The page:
Issue 4.3 is now available to read online, spanning parasitology, diversity and distributions, behavioral ecology, heredity and theoretical population biology. It also includes the freely available application article “Sample Planning Optimization Tool for conservation and population Genetics (SPOTG): a software for choosing the appropriate number of markers and samples”.
About the cover: Long-term demographic studies that use individually identified animals offer invaluable views of ecological processes. Photo-id is a powerful tool for studying wild animals, particularly as there is no need to handle the animals – a good image is all that is required to “capture” individuals for life. ExtractCompare is the latest version of a freely available semi-automated photo-id system that allows standardized comparison of natural patterns. Crucially, the new software takes into account some of the complications that arise with data of this type which had been overlooked previously. Although female grey seals (Halichoerus grypus) are distinctively and laterally asymmetrically patterned, they pose a challenging problem for automated photo-id because of the impossibility of controlling the camera distance and angle to the subject (seals swimming offshore, and only partly visible as pictured, or lying on the shore) and the wide range of body postures they display. This work uses an extensive photo-id database of an intensively studied breeding colony, North Rona, to consider the problems of individuals generating multiple encounter histories through the risk of false rejection of matches or being captured from a single side. Survival, abundance and preference can be estimated now using patterns from different body areas by measuring and allowing for the risk of false rejection. In “Analysis of photo-id data allowing for missed matches and individuals identified from opposite sides“, the research confirms that apparent annual survival of female seals at North Rona is lower than expected, something that is reflected in the declining number of seal pups born there. Pup production at the island has fallen from over 2000 in the 1970s to around 500 at present, whereas other colonies have increased.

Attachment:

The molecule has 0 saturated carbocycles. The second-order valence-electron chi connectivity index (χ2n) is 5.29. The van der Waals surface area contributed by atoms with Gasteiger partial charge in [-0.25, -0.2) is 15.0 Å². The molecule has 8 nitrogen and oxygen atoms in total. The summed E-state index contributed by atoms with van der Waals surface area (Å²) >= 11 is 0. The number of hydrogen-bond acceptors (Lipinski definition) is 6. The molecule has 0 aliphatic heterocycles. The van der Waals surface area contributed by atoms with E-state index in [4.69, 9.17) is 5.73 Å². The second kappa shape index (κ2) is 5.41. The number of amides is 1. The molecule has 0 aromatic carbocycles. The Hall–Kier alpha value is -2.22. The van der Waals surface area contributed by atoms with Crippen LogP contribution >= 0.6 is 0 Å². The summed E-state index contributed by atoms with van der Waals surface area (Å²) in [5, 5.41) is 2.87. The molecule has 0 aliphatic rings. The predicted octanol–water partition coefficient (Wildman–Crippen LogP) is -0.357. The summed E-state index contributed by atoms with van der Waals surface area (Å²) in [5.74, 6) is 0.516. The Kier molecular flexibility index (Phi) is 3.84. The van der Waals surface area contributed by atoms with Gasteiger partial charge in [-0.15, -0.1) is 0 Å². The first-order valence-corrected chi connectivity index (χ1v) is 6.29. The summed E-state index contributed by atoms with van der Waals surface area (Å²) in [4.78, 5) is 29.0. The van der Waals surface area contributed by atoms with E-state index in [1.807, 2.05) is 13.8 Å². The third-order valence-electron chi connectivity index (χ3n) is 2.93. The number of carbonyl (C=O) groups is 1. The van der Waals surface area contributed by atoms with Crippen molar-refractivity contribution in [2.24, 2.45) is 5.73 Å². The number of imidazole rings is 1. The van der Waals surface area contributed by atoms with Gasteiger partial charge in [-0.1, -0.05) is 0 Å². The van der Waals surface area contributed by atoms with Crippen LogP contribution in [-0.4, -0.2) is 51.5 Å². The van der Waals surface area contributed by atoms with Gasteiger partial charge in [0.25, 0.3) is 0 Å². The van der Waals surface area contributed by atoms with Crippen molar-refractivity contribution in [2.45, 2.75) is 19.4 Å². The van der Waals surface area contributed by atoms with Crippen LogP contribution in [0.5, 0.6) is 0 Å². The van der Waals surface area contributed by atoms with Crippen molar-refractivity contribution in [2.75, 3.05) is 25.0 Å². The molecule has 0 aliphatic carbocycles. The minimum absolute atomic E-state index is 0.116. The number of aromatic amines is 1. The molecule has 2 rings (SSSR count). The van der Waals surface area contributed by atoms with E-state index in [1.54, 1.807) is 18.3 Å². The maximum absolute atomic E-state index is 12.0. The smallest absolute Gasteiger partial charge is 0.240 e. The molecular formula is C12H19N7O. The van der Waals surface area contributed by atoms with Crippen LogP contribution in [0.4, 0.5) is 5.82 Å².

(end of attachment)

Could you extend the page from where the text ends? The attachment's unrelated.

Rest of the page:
Image by Patrick Pomeroy.
To keep up to date with Methods newest content, have a look at our Early View articles which will be included in forthcoming issues, and our list of Accepted Articles, which will be available online soon.